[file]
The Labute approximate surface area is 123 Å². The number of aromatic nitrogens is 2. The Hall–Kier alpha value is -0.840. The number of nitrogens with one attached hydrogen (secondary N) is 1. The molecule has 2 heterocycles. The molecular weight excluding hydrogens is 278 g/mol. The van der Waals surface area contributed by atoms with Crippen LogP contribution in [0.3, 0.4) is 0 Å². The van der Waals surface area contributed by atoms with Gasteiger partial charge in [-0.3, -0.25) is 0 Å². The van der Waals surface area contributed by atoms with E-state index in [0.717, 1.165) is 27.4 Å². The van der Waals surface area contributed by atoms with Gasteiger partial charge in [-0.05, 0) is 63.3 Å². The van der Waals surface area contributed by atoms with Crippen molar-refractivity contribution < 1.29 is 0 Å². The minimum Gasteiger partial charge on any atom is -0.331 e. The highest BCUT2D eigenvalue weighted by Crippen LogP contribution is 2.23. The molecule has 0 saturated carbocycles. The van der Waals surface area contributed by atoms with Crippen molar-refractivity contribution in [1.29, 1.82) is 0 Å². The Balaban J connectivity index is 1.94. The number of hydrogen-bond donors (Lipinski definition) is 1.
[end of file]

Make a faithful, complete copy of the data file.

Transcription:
The Labute approximate surface area is 123 Å². The number of aromatic nitrogens is 2. The Hall–Kier alpha value is -0.840. The number of nitrogens with one attached hydrogen (secondary N) is 1. The molecule has 2 heterocycles. The molecular weight excluding hydrogens is 278 g/mol. The van der Waals surface area contributed by atoms with Crippen LogP contribution in [0.3, 0.4) is 0 Å². The van der Waals surface area contributed by atoms with Gasteiger partial charge in [-0.3, -0.25) is 0 Å². The van der Waals surface area contributed by atoms with E-state index in [0.717, 1.165) is 27.4 Å². The van der Waals surface area contributed by atoms with Gasteiger partial charge in [-0.05, 0) is 63.3 Å². The van der Waals surface area contributed by atoms with Crippen molar-refractivity contribution < 1.29 is 0 Å². The minimum Gasteiger partial charge on any atom is -0.331 e. The highest BCUT2D eigenvalue weighted by Crippen LogP contribution is 2.23. The molecule has 0 saturated carbocycles. The van der Waals surface area contributed by atoms with Crippen molar-refractivity contribution in [1.29, 1.82) is 0 Å². The Balaban J connectivity index is 1.94. The number of hydrogen-bond donors (Lipinski definition) is 1.